Us and Them (后来的我们, Houlai De Women) tells the story of two young people coming to Beijing hoping, like millions of others, to achieve the dream of being 'moderately prosperous'. At first the protagonists are just two out-of-towners who connect due to shared circumstances; working tough, thankless jobs and living in cramped quarters. Eventually they come together as more than friends, and the viewer is enrapt with each turn of their relationship as if it were their own. It's a timely film that beautifully portrays the vicissitudes of being in a relationship. It also paints an empathetic portrait of what it is like to be a migrant worker in Beijing.

5. Monster Hunt 2

5. Monster Hunt 2

Family cartoon fun
Directed by Raman Hui. 2.24 billion RMB

Monster Hunt 2 (捉妖记2, Zhuo Yao Ji 2) is a family-friendly action comedy that gets an added boost from acclaimed Hong Kong legend Tony Leung. One of the film's biggest appeals is the cuteness and loveability of the main character, the pudgy and pale creature Wuba. While small in stature, Wuba has the weight of two worlds on his squishy shoulders, as he is supposed to be the one to bring peace between monsters and humans – a tall order for a creature whose language seems to consist purely of adorable squeaks and coos.

Another weight of expectation on Wuba, you might say, was the film's production costs, which broke the record as the most expensive non-English language film ever made, after racking up an estimated 1 billion RMB. Good job the cooing creature and his cronies delivered a handsome return at the box office.

4. Hello Mr Billionaire

4. Hello Mr Billionaire

Tuhao times
Directed by Damo Peng and Fei Yan. 2.55 billion RMB

Loosely based on the 1985 film Brewster's Millions, from king of comedy Richard Pryor, Hello Mr Billionaire (西虹市首富, Xihongshi Shoufu) focuses on how one doofus tries to spend a cool 1 billion RMB in just 30 days, as a bizarre condition for inheriting – guess what – even more money. In a nation with a worrying Gini coefficient, this film hit a nerve with some. Critics harped on the film's depictions of conspicuous consumption, and chastised the movie for portraying China's nouveau riche (as represented by the lead actor, Shen Teng) as having more fun than is socially or ethically acceptable. Nonetheless it's a fun film to watch.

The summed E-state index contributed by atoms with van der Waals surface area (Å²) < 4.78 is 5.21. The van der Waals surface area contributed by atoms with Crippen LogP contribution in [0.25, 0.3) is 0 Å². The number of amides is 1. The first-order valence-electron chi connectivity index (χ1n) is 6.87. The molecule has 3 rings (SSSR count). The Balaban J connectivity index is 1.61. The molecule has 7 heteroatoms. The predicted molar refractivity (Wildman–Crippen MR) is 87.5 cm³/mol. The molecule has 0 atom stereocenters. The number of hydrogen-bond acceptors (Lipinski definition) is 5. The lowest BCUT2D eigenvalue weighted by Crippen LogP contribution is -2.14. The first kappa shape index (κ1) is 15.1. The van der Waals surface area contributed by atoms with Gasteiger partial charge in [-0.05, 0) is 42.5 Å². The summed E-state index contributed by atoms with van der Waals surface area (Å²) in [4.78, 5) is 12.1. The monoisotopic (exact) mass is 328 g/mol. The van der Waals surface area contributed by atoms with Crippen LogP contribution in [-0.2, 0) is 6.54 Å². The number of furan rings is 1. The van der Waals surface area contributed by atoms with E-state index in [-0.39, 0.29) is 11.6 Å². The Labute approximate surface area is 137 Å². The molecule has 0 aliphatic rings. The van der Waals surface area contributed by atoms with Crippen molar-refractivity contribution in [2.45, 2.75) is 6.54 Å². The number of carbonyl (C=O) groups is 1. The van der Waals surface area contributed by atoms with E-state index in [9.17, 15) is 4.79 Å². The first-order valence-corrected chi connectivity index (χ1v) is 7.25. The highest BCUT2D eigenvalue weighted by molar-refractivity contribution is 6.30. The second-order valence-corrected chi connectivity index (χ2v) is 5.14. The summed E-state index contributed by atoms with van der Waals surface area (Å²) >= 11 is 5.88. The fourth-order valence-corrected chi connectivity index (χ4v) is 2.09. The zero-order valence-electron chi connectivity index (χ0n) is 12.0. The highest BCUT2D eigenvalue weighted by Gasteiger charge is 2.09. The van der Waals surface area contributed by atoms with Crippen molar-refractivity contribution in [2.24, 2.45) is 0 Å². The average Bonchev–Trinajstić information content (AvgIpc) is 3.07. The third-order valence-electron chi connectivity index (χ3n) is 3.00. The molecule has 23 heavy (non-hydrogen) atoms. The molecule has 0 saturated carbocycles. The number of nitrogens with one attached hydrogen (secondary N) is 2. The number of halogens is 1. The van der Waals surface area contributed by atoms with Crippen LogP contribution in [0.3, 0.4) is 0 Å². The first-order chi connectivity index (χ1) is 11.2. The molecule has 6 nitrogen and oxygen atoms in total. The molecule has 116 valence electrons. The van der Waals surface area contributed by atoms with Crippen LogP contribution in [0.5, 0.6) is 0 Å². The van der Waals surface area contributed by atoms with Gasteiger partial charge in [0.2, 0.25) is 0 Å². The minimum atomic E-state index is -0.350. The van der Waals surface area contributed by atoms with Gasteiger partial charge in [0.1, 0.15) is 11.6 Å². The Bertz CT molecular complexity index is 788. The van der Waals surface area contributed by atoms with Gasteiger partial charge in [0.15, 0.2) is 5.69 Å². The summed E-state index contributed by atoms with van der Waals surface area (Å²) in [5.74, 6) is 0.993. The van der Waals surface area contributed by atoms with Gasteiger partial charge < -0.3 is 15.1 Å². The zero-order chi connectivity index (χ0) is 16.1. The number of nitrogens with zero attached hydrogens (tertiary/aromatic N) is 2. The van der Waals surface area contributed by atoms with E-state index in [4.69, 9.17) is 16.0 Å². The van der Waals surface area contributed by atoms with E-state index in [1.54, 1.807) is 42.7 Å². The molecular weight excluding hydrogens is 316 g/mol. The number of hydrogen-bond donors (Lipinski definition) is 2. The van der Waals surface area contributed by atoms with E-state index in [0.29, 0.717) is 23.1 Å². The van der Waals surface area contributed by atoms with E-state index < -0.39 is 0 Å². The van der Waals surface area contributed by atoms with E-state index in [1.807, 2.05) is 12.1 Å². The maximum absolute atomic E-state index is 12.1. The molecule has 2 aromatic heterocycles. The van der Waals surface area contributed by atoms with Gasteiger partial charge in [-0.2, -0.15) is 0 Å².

3. Dying to Survive

3. Dying to Survive

Moving social commentary
Directed by Muye Wen. 3.1 billion RMB

Dying to Survive (我不是药神, Wo Bu Shi Yao Shen) is based on the true life story of Lu Yong, who was arrested in 2013 after illegally importing medicine from India, which he was able to find at a tenth of the Mainland sticker price. Despite its serious subject matter – cancer patients and their medicine – it was a hit with national audiences, and is the first Chinese-language film to receive a 9 out of 10 review on the native Douban rating site. The film makes a statement about China's healthcare shortcomings at a time of economic prosperity. Watch for clever dialogue and timely social commentary.

2. Detective Chinatown 2

2. Detective Chinatown 2

Frustrating slapstick
Directed by Chen Sicheng. 3.4 billion RMB

Two mismatched detectives take a romp through NYC tourist highlights while trying to get to the bottom of a murder case. A sequel to 2015's Chinatown Bangkok escapades, Detective Chinatown 2 (唐人街探案2, Tangrenjie Tan An 2) sees a ridiculous pile of twists and turns made even more frustrating by distracting accents and the affected speaking style of Tang Ren (Wang Baoqiang), the 'bumpkin' half of the detective duo. Once they catch the murderer, they are able to convince him of his wrongdoings with a 30-second monologue, making the climax of the film more of a letdown than cold kaoya.

1. Operation Red Sea

1. Operation Red Sea

Gory nationalism
Directed by Dante Lam. 3.65 billion RMB

A two-hour commercial for the People's Liberation military might, Operation Red Sea (鸿海行动, Honghai Xingdong) is based on the IRL PLA evacuation of 500 Chinese nationals from Yemen in 2015. And it made a tonne of cash, as the year's highest, and the second highest-grossing Chinese movie of all time.

The film is excessively gory, and it quickly becomes exhausting to watch people get shot, run over and/or blown up. Blood and guts play a major role in this film, while plot and character development do not. The 'bad guys' are growling Somalians sporting eye patches (they are pirates after all!), while the 'good guys' are those square-jawed, broad-shouldered fighting machines sworn to serve.

Directed by Hong Kong director Dante Lam, this film has been selected as Hong Kong's Oscar submission, though the film doesn't say much about or for HKSAR. (It's not 'Operation South China Sea,' after all). The title has thus been seen by some in HK as looking to curry favour with a far-off capital.